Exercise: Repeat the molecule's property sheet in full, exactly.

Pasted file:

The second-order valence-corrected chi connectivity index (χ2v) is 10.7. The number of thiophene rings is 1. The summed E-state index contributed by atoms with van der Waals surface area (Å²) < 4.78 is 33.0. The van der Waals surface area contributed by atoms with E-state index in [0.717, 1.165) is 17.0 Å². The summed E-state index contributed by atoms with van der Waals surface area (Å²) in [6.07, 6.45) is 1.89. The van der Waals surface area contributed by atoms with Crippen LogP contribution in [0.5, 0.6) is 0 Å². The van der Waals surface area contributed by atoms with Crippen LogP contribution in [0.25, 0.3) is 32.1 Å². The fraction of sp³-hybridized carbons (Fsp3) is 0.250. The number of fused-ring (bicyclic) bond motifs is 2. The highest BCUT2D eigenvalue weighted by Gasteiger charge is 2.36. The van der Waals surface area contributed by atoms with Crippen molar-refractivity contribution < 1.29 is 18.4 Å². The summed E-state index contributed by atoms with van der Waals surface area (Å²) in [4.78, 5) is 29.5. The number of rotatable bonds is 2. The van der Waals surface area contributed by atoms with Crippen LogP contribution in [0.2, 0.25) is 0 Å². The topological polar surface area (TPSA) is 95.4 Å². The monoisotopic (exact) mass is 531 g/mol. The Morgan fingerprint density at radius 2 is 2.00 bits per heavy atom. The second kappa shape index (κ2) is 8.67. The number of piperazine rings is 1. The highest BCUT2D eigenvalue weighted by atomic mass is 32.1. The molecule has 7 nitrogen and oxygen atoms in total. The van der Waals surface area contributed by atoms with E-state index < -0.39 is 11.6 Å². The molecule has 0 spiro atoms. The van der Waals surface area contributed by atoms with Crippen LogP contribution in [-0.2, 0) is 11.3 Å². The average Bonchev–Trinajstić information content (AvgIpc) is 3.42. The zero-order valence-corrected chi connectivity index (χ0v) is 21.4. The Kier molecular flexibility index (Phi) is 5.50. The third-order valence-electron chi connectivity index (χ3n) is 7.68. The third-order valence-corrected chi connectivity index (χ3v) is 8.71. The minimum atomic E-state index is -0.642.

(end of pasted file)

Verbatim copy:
The second-order valence-corrected chi connectivity index (χ2v) is 10.7. The number of thiophene rings is 1. The summed E-state index contributed by atoms with van der Waals surface area (Å²) < 4.78 is 33.0. The van der Waals surface area contributed by atoms with E-state index in [0.717, 1.165) is 17.0 Å². The summed E-state index contributed by atoms with van der Waals surface area (Å²) in [6.07, 6.45) is 1.89. The van der Waals surface area contributed by atoms with Crippen LogP contribution in [0.5, 0.6) is 0 Å². The van der Waals surface area contributed by atoms with Crippen LogP contribution in [0.25, 0.3) is 32.1 Å². The fraction of sp³-hybridized carbons (Fsp3) is 0.250. The number of fused-ring (bicyclic) bond motifs is 2. The highest BCUT2D eigenvalue weighted by Gasteiger charge is 2.36. The van der Waals surface area contributed by atoms with Crippen molar-refractivity contribution < 1.29 is 18.4 Å². The summed E-state index contributed by atoms with van der Waals surface area (Å²) in [4.78, 5) is 29.5. The number of rotatable bonds is 2. The van der Waals surface area contributed by atoms with Crippen LogP contribution in [0.2, 0.25) is 0 Å². The topological polar surface area (TPSA) is 95.4 Å². The monoisotopic (exact) mass is 531 g/mol. The Morgan fingerprint density at radius 2 is 2.00 bits per heavy atom. The second kappa shape index (κ2) is 8.67. The number of piperazine rings is 1. The highest BCUT2D eigenvalue weighted by atomic mass is 32.1. The molecule has 7 nitrogen and oxygen atoms in total. The van der Waals surface area contributed by atoms with E-state index < -0.39 is 11.6 Å². The molecule has 0 spiro atoms. The van der Waals surface area contributed by atoms with Crippen LogP contribution in [-0.2, 0) is 11.3 Å². The average Bonchev–Trinajstić information content (AvgIpc) is 3.42. The zero-order valence-corrected chi connectivity index (χ0v) is 21.4. The Kier molecular flexibility index (Phi) is 5.50. The third-order valence-electron chi connectivity index (χ3n) is 7.68. The third-order valence-corrected chi connectivity index (χ3v) is 8.71. The minimum atomic E-state index is -0.642.